The new non-aligned: a return to Cold War diplomacy?

General Policy

In a speech in London in late April, the British Foreign Secretary, Liz Truss, declared that “faced with appalling barbarism and war crimes, which we’d hoped had been consigned to history, the free world has united behind Ukraine in its brave fight for freedom and self-determination”. Revealed positions do not support the rhetoric. In the UN General Assembly Vote which adopted a resolution suspending Russia from the Human Rights Council, the countries which voted against the motion (China, North Korea, Iran, Syria and Vietnam) are closed societies. But the 58 which abstained include the world’s most populous democracies (India, Indonesia, Brazil, South Africa) as well as some of the West’s most important illiberal allies (Saudi Arabia, UAE, Egypt). Those abstaining countries are the targets of a sustained diplomatic campaign driven to various degrees by the US, UK, EU and Japan. But, so far, there have been no significant shifts in position. 

This matters because underplayed global ambivalence towards the conflict has meant that the sanctions levelled against Russia have not proved as effective as they might have been. Russia’s revenues from oil exports between January and April climbed 50% year on year, and coal exports have followed the same trend. After China, India continues to be the most significant beneficiary of discounted Russian energy, augmenting its reliance on Moscow for military hardware. In Washington, Brussels and London, New Delhi is seen as the most important “swing” country in a new cold war, hence the ongoing commercial and diplomatic efforts to woo it, from invitations to attend the G7, Quad exercises in East Asia, revived promises of FTAs to deals on military equipment. President Biden is unlikely to exhibit the more values-driven foreign policy he promised towards Saudi Arabia when he visits Riyadh, asking for expanded oil production and clearer political alignment, in the coming months.  

The hard truth is that, in most cases, reluctance to follow a Euro-Atlantic lead is a matter of both interests and worldview. In Africa and the Middle East, Moscow has increased its influence over the past decade, as the West has receded from view. The Malian government relies on Russian mercenaries to maintain its fragile hold. Russia’s de facto control over Syria airspace since 2015 has meant that Israel continues to hedge its bets, despite the furore over Lavrov’s comments about Hitler. And in regions such as Latin America and South-East Asia, where Russian hard power is weaker, there is at best lukewarm support for G7 positions. This derives partly from a refusal to favour Washington over Beijing, rather than Moscow; China’s economic diplomacy in those regions has been the most sustained and successful of any country over the past decade. But many nations also view moralistic condemnations as hypocritical. How do Russia’s efforts to protect its sphere of influence differ in principle from America’s historical record of subverting democracy in South America? Who determines the dividing line between war crimes in Mariupol and Fallujah? These arguments reflect both Moscow’s talking points and pre-existing views.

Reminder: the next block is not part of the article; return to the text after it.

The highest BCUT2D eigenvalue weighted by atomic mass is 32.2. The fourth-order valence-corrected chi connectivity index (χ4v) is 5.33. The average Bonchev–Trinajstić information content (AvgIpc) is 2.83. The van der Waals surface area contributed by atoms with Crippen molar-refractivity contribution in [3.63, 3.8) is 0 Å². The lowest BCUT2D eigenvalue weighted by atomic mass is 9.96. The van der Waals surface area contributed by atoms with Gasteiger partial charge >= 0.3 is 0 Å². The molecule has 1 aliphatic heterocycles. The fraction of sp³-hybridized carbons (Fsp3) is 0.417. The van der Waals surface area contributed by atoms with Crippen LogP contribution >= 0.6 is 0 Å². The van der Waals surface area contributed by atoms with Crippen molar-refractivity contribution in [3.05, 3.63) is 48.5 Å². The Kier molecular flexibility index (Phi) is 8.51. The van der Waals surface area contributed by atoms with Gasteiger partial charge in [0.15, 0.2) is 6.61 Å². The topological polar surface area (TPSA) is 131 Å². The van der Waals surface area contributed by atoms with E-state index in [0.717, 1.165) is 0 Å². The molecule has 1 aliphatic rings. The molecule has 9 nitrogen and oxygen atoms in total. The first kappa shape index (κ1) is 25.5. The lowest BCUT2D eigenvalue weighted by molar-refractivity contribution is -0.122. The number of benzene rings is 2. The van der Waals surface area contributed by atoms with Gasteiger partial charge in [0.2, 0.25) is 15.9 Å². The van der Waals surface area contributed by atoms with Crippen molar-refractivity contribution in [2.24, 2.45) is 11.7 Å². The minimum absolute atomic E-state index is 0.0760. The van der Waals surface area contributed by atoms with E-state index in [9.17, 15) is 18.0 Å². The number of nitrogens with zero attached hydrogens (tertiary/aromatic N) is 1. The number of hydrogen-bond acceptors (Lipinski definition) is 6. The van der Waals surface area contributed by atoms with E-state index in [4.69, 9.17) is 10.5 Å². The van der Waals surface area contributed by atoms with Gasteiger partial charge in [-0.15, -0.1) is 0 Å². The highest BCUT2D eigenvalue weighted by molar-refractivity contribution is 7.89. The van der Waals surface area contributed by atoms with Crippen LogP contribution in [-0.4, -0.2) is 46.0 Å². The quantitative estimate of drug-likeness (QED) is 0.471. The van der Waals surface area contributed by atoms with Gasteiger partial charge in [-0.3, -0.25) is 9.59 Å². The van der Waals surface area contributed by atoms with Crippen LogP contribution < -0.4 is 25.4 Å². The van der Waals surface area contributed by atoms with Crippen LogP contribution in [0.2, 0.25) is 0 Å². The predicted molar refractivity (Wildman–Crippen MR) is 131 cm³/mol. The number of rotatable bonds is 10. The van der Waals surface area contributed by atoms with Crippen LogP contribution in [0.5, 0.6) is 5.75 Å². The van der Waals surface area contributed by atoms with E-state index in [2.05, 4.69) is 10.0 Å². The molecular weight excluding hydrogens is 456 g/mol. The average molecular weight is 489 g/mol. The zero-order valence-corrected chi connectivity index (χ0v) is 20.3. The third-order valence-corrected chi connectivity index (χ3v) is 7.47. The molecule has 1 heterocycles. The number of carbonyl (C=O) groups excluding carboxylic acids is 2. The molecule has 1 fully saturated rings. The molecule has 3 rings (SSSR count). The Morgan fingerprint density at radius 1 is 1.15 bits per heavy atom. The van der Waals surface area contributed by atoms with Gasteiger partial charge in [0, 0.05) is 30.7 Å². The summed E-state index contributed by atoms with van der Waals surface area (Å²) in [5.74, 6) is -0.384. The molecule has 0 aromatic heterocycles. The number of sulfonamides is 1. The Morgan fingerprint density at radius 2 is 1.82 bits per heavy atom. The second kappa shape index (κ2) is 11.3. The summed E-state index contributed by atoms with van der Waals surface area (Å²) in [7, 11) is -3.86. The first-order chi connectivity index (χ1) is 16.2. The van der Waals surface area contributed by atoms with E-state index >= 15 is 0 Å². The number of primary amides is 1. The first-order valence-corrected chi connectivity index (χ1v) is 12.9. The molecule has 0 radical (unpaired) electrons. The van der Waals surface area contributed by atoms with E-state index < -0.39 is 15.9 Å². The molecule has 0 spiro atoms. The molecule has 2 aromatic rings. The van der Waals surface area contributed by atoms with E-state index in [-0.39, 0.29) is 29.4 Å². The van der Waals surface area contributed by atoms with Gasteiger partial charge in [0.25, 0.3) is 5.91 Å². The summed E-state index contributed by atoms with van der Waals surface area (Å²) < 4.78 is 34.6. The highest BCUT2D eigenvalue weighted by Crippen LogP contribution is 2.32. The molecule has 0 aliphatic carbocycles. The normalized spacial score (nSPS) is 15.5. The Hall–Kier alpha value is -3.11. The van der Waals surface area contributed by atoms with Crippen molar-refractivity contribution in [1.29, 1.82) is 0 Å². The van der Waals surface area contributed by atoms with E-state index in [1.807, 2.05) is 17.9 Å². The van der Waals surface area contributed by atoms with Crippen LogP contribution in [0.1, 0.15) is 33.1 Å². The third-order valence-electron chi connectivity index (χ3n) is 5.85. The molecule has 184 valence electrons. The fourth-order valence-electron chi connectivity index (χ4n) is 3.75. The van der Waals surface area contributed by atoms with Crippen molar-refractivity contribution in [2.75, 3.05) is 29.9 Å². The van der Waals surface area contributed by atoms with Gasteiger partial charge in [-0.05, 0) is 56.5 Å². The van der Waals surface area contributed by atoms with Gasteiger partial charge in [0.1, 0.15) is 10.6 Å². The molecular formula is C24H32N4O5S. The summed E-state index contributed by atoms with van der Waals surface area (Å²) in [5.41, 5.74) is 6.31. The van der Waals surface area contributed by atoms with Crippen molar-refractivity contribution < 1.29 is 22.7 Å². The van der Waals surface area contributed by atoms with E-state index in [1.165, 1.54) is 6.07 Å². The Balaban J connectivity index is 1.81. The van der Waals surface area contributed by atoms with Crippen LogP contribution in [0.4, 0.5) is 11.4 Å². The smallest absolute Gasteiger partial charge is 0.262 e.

Those faultlines mean that diplomatic efforts over the next few months will accelerate on two interrelated fronts. The G7’s best hope of convincing others to adopt its positions rests on the impacts of inflation. Russia’s responsibility for rocketing food and fuel prices and resulting political instability offer the clearest interest-driven argument for aligning in condemnation of Moscow. But Russian responsibility is not widely accepted in the Middle East where calls for a ceasefire at all costs will increase, even on terms which neither Ukraine nor its backers are currently prepared to countenance. The US has yet to make an offer which will change the Egyptian government’s calculations about the importance of the price of bread in Cairo relative to the ownership of territory in Donetsk. For all the talk of democratic vs autocratic decoupling, non-alignment is the cold war trend which looks most likely to persist.

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